اثر پلی مورفیسم ژن کاندید بر دوره اختلال بیش فعالی با کمبود توجه
|کد مقاله||سال انتشار||مقاله انگلیسی||ترجمه فارسی||تعداد کلمات|
|32769||2009||5 صفحه PDF||سفارش دهید||5081 کلمه|
Publisher : Elsevier - Science Direct (الزویر - ساینس دایرکت)
Journal : Psychiatry Research, Volume 170, Issues 2–3, 30 December 2009, Pages 199–203
The main aim of this study was to examine the association between attention-deficit hyperactivity disorder (ADHD)-associated genes and the course of ADHD. Subjects were derived from identically designed case-control family studies of boys and girls with ADHD and a genetic linkage study of families with children with ADHD. Caucasian probands and family members with ADHD and with available genetic data were included in this analysis (N = 563). The course of ADHD was compared in subjects with and without putative risk alleles (DRD4 7-repeat allele, DAT1 10-repeat allele, and 5HTTLPR long allele). The persistence of ADHD (full or subthreshold diagnosis in the last month) was plotted using Kaplan-Meier survival functions and tested with Cox proportional hazard models. Survival analyses revealed that by 25 years of age 76% of subjects with a DRD4 7-repeat allele were estimated to have significantly more persistent ADHD compared with 66% of subjects without the risk allele. In contrast, there were no significant associations between the course of ADHD and the DAT1 10-repeat allele (P = 0.94) and 5HTTLPR long allele. Our findings suggest that the DRD4 7-repeat allele is associated with a more persistent course of ADHD.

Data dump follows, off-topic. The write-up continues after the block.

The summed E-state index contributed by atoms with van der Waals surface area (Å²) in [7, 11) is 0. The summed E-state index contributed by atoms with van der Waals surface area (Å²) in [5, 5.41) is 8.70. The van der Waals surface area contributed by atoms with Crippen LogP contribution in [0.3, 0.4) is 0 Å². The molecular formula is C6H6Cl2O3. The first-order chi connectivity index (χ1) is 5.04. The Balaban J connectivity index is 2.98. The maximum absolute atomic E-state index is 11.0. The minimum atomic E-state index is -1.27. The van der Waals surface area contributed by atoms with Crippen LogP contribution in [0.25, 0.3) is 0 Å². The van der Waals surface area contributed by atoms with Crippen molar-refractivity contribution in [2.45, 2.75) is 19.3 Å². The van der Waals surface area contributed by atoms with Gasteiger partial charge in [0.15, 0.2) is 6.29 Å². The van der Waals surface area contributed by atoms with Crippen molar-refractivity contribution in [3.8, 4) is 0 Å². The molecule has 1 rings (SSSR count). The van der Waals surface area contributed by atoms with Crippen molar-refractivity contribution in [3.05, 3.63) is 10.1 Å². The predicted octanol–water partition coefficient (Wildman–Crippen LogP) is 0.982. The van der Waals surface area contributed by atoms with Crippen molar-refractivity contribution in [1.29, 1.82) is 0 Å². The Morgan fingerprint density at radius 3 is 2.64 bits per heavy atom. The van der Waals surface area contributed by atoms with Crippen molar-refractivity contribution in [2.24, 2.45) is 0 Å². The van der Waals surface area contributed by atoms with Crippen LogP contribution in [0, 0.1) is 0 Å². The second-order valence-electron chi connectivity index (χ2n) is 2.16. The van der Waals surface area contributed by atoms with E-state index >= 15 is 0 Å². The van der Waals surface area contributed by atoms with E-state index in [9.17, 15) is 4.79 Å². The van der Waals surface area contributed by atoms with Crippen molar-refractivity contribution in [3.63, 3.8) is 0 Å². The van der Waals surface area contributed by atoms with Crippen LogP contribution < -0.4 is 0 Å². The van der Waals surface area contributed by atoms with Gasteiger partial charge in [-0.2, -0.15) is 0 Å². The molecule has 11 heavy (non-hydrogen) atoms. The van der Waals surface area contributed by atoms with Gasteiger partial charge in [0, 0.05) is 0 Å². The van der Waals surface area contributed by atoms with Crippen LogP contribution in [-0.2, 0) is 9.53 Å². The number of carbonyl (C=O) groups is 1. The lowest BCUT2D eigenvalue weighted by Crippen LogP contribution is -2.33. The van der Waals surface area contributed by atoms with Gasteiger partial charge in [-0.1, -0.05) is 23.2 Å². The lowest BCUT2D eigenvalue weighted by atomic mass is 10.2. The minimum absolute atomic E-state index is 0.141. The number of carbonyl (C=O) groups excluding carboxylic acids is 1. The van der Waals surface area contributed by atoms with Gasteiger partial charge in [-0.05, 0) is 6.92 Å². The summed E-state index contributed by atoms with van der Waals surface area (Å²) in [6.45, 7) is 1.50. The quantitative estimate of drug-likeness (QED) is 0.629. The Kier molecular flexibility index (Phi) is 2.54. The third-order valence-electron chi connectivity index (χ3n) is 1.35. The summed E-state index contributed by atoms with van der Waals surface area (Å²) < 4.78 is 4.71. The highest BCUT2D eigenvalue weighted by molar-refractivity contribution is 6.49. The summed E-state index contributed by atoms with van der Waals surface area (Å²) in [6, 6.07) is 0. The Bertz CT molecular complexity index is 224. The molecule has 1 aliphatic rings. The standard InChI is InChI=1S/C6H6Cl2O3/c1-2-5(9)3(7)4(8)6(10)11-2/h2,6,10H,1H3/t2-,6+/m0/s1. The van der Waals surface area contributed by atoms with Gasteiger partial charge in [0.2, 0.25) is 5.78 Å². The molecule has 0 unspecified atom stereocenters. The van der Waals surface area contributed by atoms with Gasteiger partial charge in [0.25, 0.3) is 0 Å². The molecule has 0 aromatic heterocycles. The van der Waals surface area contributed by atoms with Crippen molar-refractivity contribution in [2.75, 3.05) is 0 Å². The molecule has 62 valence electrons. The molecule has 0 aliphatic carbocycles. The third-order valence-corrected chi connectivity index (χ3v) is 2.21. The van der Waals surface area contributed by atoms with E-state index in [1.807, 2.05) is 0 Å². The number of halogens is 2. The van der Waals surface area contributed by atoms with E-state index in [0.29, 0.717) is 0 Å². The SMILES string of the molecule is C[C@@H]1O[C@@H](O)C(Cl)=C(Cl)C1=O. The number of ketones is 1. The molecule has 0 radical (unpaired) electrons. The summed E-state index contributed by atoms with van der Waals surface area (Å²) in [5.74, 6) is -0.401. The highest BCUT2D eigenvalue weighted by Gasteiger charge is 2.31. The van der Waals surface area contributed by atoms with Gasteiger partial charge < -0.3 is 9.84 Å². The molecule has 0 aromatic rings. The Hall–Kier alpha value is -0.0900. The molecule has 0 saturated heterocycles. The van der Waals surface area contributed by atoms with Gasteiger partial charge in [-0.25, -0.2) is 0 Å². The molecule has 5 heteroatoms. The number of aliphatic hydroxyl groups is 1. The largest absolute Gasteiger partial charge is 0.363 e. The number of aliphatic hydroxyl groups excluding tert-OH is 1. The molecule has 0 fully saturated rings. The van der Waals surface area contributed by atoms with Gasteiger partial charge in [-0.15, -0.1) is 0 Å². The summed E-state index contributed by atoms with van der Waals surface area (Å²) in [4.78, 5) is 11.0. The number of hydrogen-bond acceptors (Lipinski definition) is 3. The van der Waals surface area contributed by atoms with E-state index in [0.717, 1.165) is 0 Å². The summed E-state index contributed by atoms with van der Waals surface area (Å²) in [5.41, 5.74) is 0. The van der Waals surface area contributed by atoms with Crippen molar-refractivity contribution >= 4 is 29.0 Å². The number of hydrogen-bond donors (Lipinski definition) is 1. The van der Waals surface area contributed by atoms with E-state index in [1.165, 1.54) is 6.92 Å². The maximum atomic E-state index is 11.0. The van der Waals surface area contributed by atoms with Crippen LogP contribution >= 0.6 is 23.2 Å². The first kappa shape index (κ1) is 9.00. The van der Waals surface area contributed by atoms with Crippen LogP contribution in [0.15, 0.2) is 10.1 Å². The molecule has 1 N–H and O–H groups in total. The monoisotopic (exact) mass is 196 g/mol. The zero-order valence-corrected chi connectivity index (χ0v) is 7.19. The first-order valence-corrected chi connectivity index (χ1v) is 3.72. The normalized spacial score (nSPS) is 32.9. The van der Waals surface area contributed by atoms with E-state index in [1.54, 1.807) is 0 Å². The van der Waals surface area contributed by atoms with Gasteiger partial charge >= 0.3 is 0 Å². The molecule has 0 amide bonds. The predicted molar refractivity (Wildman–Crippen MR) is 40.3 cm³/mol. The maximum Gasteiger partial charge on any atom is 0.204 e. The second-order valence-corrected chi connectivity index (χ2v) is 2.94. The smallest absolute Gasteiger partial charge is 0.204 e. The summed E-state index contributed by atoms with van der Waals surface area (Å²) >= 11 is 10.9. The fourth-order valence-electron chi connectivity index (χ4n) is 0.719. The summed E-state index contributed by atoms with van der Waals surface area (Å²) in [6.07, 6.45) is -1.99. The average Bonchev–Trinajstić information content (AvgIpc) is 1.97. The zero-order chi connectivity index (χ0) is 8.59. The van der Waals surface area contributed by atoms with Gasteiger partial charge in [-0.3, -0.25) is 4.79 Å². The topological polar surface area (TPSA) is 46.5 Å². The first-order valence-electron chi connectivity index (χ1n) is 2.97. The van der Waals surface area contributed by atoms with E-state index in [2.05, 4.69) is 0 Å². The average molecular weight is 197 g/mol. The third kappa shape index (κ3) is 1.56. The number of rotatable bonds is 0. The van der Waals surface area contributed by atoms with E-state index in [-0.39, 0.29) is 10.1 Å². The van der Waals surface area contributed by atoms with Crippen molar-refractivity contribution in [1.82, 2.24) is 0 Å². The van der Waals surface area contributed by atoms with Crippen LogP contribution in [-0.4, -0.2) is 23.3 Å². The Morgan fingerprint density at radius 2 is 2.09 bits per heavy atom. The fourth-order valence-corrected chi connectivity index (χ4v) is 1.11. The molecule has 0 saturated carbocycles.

Behavioral and molecular genetic studies indicate that attention-deficit hyperactivity disorder (ADHD) is a complex phenotype influenced by multiple genes of small effect. Multiple candidate gene studies of ADHD have produced substantial evidence implicating several genes in the etiology of the disorder (Faraone et al., 2005, Li et al., 2006, Purper-Ouakil et al., 2005 and Yang et al., 2007). For the eight genes for which the same variant has been studied in three or more case— control or family-based studies, seven have shown statistically significant evidence of association with ADHD on the basis of the pooled odds ratio across studies (DRD4, DRD5, DAT1 [SLC6A3], DBH, HTT [SLC6A4], HTR1B, and SNAP25) ( Faraone et al., 2005 and Mick and Faraone, 2008). Maher et al.'s (2002) meta-analysis of dopamine system genes showed positive associations of ADHD with DRD4 and DRD5, while DAT1 did not reach significance (P = 0.06). However, the functional implications of these genes remain unclear. One possibility of the putative functional effect of ADHD-associated genes could be on their impact on the course of ADHD. Prior work suggests that persistent ADHD may have a higher familial loading than remitting forms of the disorder (Biederman et al., 1995 and Manshadi et al., 1983): the risk of ADHD among children of ADHD adults was much higher than the risk for ADHD among relatives of children with ADHD (Biederman et al., 1995). This high familial loading in persistent cases of ADHD suggests that genes may play a role in persistent ADHD. Two studies have examined the effects of genes on functional outcomes into adulthood and have produced inconsistent results. Mill and colleagues (2006) showed longitudinal evidence that risk variants in DRD4 (7-repeat allele in exon 3 VNTR) and DAT1 3′-untranslated region 40 base-pair VNTR (10/10 genotype) predicted poor adult outcomes such as a criminal conviction, evidence of aggression, or long-term unemployment. Barkley et al. (2006b) found that the DAT1 9/10 genotype was associated with greater symptoms of ADHD, externalizing scores, and family, educational, and occupational deficits into adulthood. Additionally, the two studies that have examined the effects of genes on the persistence of an ADHD diagnosis have also produced inconsistent results. Shaw and colleagues (2007) found that subjects with at least one copy of the DRD4 7-repeat allele were significantly less likely to retain the diagnosis of combined-type ADHD after 6 years. Langley and colleagues (2009) found that the DRD4 7-repeat allele was associated with persistent ADHD. Most recently, Franke et al. (2008) found that a 9-6 DAT1 haplotype was associated with adult ADHD, and Johansson et al. (2007) showed an association between adult ADHD and DRD5 but not DAT1 or DRD4. The inconsistencies among these findings call for additional studies on the molecular genetics of persistence of ADHD. The main aim of this study was to examine the association between ADHD-associated genes and the course of the disorder. To this end we examined data from large samples of well-characterized youth with ADHD and their affected first-degree relatives who had been genotyped at three loci in three genes implicated in the risk for ADHD: DRD4, DAT1, and HTT. Based on the evidence from longitudinal twin studies that show a strong genetic influence on the stability of ADHD symptoms ( Kuntsi et al., 2005, Larsson et al., 2004 and Price et al., 2005), we hypothesized that variants in these genes would predict a more persistent course of ADHD.